It’s a good time to order seed potatoes.
Plant fast maturing squash, melons, beans and corn if you live in zones 7 and plus.
The bulb catalogs are coming out and some of them are give pretty steep discounts. None of us want to think about February and March while we’re lounging under the shade tree with a cold beverage but you’ll be glad you did when those first spring flowers come poking up out of the ground. Get your daffodils and tulips ordered now. Breck’s is my bulb company of choice right now, though I’m always looking around for other eye candy.
Keep an eye on your plants for caterpillars and other bugs that might do serious damage to your garden and remove what you can.
Read a new gardening book. I’m waiting on a book on landscaping with native plants by Judith Phillips. She’s a local garden designer and expert on using plants that are appropriate for the Southwest.
Try new recipes for your fresh veggies. Really. You need to figure out what to do with all that zucchini.
Sit in your garden and watch. Keep a little diary of what’s working and what needs to change for next year.
Even though it’s hot, don’t overwater your trees and perennials. Once every 10 days is still fine. They’ll be forced to develop a sturdier root system.
Put a bird bath or small fountain in your garden. Having a water source nearby will keep the birds from devouring your fruits and juicy tomatoes. Its also fun to watch them splash around and stay cool.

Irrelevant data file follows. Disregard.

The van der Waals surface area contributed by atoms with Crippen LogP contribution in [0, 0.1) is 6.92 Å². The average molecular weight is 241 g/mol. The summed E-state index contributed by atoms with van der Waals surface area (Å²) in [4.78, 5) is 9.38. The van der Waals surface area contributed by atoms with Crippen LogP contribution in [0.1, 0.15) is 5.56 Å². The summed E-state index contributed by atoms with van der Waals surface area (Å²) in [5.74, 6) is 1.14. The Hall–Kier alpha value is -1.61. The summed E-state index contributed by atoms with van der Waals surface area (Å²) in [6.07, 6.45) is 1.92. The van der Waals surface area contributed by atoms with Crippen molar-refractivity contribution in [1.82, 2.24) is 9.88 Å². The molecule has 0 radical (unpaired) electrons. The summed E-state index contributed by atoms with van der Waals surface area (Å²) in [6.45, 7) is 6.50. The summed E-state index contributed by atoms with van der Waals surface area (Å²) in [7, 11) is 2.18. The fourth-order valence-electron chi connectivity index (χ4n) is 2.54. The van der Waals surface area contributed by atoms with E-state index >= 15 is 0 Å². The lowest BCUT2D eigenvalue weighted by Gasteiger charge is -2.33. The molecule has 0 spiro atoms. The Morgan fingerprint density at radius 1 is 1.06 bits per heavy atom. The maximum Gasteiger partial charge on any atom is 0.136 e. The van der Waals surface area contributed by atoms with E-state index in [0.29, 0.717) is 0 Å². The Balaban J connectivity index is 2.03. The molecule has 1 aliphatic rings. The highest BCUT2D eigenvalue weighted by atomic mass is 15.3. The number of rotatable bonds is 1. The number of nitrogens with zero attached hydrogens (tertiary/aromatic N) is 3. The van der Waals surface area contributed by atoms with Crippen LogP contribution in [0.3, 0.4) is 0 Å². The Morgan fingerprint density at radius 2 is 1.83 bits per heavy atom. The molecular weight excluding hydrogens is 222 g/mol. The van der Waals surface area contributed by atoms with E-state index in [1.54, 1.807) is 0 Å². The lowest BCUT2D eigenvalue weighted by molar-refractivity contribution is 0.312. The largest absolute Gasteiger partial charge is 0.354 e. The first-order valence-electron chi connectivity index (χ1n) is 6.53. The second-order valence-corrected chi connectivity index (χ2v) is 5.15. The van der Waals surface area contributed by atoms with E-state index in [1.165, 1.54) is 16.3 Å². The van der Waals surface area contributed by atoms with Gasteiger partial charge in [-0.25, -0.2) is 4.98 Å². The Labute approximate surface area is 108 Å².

If you haven’t already done it, mulch! We have bark everywhere we have plants right now but are going to be removing the bark around the veggies and replacing it with straw. Mulch will keep the roots cooler and slow down evaporation so that water stays where it needs to be.
Are you interested in growing your own food and flowers? Do you have a particularly difficult gardening situation? Are you interested in learning more about plants, bugs, and how to take care of what you’ve got with the resources at hand?
Gardening in the high desert is not for the faint of heart. We have 30 degree temperature swings daily, rock hard, alkaline soil, and often go long stretches without rain. On the bright side, we get 280 days of sunshine per year and have a blissful 6 months between frosts.
We have a lot of the same problems here that gardeners around the world deal with: how to choose plants that are right for your garden, how to take care of plants once they are started, and what to do with all the beautiful produce when it’s ready to pick and how to deal with pests. We’re learning something all the time about the best way to use water in our garden, how to prune our apple trees, and what to do about squash bugs (I think the answer to that is bourbon. It doesn’t kill the squash bugs but it can ease the pain of watching all your pampered squash and cucumbers withering away).
I also love to see what is going on in other people’s gardens including botanical gardens and public spaces. The trend towards using native plants in landscapes rather than European imports in a climate that just won’t support them gives us a sense of place. We can have our romantic cottage garden but need to use plants that will survive in our unique biome.